WISEMAN: (Laughs) I’m flattered by the comparison, as an admirer of the Beatles. Kanopy approached me and it sounded like a good arrangement. It’s a good way to reach the university and library market. Response has been positive, and I’m glad the films will be available to people who haven’t yet seen them. It’s in my interest to have the market as large as possible, not only because I want people to see the films, but this method of distribution is a source of income.

GAZETTE: “Ex Libris,” which came out last year, is the 41st film in a canon largely focused on institutions. What drew you to the New York Public Library?

WISEMAN: I really didn’t know much about what libraries in general were doing until I spent 12 weeks at the New York Public Library. I was amazed at the depth and levels of services offered. Some sequences in the film deal with their efforts to digitalize their collections of books, paintings, photographs, and various other archival collections. What moved me most was the library’s effort to reach the different communities they serve. The diversity, range, and variety of programs and services offered — after-school tutorial programs, computer training, language instruction for recent immigrants, to name a few — was extremely impressive. The library is the great democratic institution, and every aspect of their work illustrated that. Someone says in the film: “Our job is to help people.” They do, and in so many different ways. All races, ethnicities, and genders are welcome.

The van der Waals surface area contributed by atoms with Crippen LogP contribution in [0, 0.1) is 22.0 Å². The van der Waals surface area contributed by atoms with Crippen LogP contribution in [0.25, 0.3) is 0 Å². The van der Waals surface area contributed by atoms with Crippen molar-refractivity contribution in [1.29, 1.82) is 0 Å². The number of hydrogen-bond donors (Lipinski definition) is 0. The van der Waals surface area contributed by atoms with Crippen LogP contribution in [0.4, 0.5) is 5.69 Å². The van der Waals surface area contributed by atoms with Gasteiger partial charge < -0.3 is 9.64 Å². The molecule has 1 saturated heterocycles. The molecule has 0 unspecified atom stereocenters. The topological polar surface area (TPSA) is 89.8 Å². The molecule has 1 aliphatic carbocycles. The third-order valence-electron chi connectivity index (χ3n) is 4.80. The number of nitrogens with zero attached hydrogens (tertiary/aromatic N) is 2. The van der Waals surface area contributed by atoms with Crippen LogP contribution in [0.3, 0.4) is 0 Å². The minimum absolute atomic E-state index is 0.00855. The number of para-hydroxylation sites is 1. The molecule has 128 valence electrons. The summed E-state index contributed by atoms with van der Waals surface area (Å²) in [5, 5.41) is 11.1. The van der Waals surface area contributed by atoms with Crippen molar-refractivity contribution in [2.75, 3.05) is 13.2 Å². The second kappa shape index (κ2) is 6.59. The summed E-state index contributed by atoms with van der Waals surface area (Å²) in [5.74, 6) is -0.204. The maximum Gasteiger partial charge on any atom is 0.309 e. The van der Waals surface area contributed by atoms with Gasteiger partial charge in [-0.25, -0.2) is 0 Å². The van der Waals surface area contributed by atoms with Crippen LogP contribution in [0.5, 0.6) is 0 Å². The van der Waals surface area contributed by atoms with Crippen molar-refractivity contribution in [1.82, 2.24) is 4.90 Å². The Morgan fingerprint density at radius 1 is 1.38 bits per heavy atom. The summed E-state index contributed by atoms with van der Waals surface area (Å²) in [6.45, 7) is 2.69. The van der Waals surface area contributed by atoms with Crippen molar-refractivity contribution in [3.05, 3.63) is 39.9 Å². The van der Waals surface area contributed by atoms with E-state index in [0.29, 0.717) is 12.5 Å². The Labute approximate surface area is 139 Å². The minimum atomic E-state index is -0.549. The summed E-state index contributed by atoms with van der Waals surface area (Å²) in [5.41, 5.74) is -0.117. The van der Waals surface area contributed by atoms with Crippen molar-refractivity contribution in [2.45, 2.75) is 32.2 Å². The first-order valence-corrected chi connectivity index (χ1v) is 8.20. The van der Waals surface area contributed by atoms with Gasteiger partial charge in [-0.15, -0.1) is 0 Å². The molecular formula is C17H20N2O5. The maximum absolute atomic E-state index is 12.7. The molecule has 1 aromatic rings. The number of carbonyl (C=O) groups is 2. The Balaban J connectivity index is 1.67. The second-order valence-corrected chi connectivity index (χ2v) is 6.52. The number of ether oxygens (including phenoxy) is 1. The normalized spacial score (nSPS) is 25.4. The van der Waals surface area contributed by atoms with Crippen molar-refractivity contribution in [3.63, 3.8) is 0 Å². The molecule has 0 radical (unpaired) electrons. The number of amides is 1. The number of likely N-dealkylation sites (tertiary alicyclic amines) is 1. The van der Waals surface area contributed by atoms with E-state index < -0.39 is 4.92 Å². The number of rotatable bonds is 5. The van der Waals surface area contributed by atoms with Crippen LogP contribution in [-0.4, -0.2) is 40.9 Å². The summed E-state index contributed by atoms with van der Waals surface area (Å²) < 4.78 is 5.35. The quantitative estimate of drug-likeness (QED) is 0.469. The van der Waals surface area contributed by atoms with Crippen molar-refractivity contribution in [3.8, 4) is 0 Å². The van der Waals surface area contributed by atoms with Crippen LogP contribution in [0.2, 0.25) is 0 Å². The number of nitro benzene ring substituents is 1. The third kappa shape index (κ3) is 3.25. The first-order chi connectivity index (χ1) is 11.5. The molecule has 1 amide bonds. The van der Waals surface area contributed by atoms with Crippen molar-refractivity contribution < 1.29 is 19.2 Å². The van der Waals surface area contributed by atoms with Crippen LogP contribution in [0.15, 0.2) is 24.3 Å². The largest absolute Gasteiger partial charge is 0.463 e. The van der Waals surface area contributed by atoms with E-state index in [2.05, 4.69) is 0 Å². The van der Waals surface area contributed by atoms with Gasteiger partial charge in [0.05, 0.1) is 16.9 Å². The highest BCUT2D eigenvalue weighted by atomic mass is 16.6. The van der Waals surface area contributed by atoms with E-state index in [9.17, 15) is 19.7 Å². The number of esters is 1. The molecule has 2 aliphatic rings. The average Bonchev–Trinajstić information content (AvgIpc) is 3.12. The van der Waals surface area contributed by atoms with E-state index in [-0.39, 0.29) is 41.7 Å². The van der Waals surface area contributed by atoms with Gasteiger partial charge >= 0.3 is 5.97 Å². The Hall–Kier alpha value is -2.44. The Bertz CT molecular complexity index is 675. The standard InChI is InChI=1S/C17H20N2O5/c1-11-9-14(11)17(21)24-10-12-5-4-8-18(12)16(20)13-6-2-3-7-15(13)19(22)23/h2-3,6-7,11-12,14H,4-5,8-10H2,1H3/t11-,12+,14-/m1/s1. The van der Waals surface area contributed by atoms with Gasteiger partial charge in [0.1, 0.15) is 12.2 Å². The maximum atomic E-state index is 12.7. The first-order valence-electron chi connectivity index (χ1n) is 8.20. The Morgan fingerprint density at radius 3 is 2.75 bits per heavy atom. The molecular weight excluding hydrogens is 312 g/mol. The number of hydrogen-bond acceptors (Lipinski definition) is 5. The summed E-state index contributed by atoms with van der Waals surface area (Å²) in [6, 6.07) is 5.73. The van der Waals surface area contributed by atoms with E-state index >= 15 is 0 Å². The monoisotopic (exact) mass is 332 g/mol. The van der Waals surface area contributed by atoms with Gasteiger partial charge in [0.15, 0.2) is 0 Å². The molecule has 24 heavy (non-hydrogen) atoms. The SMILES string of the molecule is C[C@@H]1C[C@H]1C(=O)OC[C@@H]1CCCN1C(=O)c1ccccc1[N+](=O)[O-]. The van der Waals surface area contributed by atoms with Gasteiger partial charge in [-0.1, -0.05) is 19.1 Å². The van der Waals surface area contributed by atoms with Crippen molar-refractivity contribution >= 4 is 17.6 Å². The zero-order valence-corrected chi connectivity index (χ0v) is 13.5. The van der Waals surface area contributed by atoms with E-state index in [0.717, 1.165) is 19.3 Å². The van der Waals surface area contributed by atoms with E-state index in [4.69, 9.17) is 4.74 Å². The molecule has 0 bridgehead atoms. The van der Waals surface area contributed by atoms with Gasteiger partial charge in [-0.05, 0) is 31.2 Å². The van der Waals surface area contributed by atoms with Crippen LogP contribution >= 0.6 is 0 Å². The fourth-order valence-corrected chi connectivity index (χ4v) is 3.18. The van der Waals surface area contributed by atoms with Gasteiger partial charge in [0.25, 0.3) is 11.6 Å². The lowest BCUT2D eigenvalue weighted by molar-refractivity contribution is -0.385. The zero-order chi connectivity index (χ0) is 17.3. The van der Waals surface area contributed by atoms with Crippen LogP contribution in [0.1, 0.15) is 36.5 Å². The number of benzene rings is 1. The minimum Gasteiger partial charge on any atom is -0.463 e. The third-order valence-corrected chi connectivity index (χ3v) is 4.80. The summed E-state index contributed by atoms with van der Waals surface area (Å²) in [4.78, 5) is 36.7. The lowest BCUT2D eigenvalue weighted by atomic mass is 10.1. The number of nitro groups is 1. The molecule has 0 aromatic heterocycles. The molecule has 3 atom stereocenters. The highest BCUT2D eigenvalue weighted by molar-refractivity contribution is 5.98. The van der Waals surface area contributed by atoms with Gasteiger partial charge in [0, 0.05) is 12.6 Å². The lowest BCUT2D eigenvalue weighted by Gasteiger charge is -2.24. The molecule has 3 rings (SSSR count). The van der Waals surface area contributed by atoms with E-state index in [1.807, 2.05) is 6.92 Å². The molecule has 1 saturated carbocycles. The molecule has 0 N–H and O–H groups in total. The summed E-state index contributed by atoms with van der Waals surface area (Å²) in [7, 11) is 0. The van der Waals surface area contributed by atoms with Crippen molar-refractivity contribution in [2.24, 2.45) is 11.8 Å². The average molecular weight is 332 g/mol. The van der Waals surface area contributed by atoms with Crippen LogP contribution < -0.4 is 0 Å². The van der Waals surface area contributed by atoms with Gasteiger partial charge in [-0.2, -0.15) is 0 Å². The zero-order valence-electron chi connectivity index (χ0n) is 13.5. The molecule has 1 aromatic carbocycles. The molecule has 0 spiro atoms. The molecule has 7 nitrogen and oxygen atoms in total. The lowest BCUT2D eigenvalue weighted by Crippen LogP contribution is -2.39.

GAZETTE: What will you discuss in your Norton Lectures?

WISEMAN: I’ll be talking about how I work during the shooting, editing, and post-production phases.

Filmmakers Wim Wenders and Agnes Varda will each give two lectures as part of the Norton Series this spring. Wenders is best known for his film “Paris, Texas,” for which he won a BAFTA for Best Direction in 1985. Verdas’ most recent film, “Faces Places,” was recently nominated for an Academy Award for Best Documentary Feature.

Photo 1 by Donata Wenders ©, Photo 2 by Cine Tamaris ©

GAZETTE: What is your editing process?

WISEMAN: In the filming, I just accumulate sequences. I find the structure and perspective in the editing. “Ex Libris” is three hours and 17 minutes in length. It took a year to edit. I have complete control over the content. Nobody sees the film until it’s finished.

GAZETTE: You have been making films for more than 50 years, and speaking on college campuses for nearly as long. What do you make of today’s generation of aspiring filmmakers?

WISEMAN: Sometimes I’m quite amazed at how little people have read or, when they show me their film proposals, how poorly they write. One way I make a living is giving talks at universities. It’s not uncommon that students haven’t read very much, and I don’t really understand that. I don’t know why they want to make movies if they are not familiar with the range of experiences and thoughts reading great writing can bring. How much can they have to say if they don’t have the experience of knowing how other people have written about our time or past times? The best training to become a filmmaker is to read the great poems, plays, and novels — not just study, but read and think deeply about them.

This interview was edited for clarity and length.  

Tickets are available starting at noon the day of each lecture. For more information on dates and times in this year’s program, click here.